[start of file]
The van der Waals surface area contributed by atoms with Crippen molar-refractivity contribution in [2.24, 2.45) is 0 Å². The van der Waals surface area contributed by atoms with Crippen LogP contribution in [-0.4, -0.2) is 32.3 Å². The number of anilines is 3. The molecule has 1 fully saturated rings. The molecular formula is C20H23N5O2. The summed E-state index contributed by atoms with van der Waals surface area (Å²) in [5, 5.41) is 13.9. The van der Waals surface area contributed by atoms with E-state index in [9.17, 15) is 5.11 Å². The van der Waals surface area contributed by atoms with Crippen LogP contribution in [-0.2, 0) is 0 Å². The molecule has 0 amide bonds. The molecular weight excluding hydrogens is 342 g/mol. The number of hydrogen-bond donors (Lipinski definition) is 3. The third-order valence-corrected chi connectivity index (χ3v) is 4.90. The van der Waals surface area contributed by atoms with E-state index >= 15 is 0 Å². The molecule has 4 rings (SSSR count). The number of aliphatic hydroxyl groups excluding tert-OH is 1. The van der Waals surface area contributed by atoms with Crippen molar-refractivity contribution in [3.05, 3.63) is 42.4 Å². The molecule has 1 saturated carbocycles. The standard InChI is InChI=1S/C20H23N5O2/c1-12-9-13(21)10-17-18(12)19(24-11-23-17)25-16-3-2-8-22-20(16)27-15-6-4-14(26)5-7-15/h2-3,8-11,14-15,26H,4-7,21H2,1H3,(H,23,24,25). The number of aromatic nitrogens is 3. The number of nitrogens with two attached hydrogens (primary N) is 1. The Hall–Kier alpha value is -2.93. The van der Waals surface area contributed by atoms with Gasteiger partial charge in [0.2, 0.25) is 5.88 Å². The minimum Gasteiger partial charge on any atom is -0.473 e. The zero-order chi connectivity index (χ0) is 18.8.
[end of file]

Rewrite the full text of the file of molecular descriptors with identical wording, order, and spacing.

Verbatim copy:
The van der Waals surface area contributed by atoms with Crippen molar-refractivity contribution in [2.24, 2.45) is 0 Å². The van der Waals surface area contributed by atoms with Crippen LogP contribution in [-0.4, -0.2) is 32.3 Å². The number of anilines is 3. The molecule has 1 fully saturated rings. The molecular formula is C20H23N5O2. The summed E-state index contributed by atoms with van der Waals surface area (Å²) in [5, 5.41) is 13.9. The van der Waals surface area contributed by atoms with E-state index in [9.17, 15) is 5.11 Å². The van der Waals surface area contributed by atoms with Crippen LogP contribution in [-0.2, 0) is 0 Å². The molecule has 0 amide bonds. The molecular weight excluding hydrogens is 342 g/mol. The number of hydrogen-bond donors (Lipinski definition) is 3. The third-order valence-corrected chi connectivity index (χ3v) is 4.90. The van der Waals surface area contributed by atoms with E-state index >= 15 is 0 Å². The molecule has 4 rings (SSSR count). The number of aliphatic hydroxyl groups excluding tert-OH is 1. The van der Waals surface area contributed by atoms with Crippen molar-refractivity contribution in [3.05, 3.63) is 42.4 Å². The molecule has 1 saturated carbocycles. The standard InChI is InChI=1S/C20H23N5O2/c1-12-9-13(21)10-17-18(12)19(24-11-23-17)25-16-3-2-8-22-20(16)27-15-6-4-14(26)5-7-15/h2-3,8-11,14-15,26H,4-7,21H2,1H3,(H,23,24,25). The number of aromatic nitrogens is 3. The number of nitrogens with two attached hydrogens (primary N) is 1. The Hall–Kier alpha value is -2.93. The van der Waals surface area contributed by atoms with Gasteiger partial charge in [0.2, 0.25) is 5.88 Å². The minimum Gasteiger partial charge on any atom is -0.473 e. The zero-order chi connectivity index (χ0) is 18.8.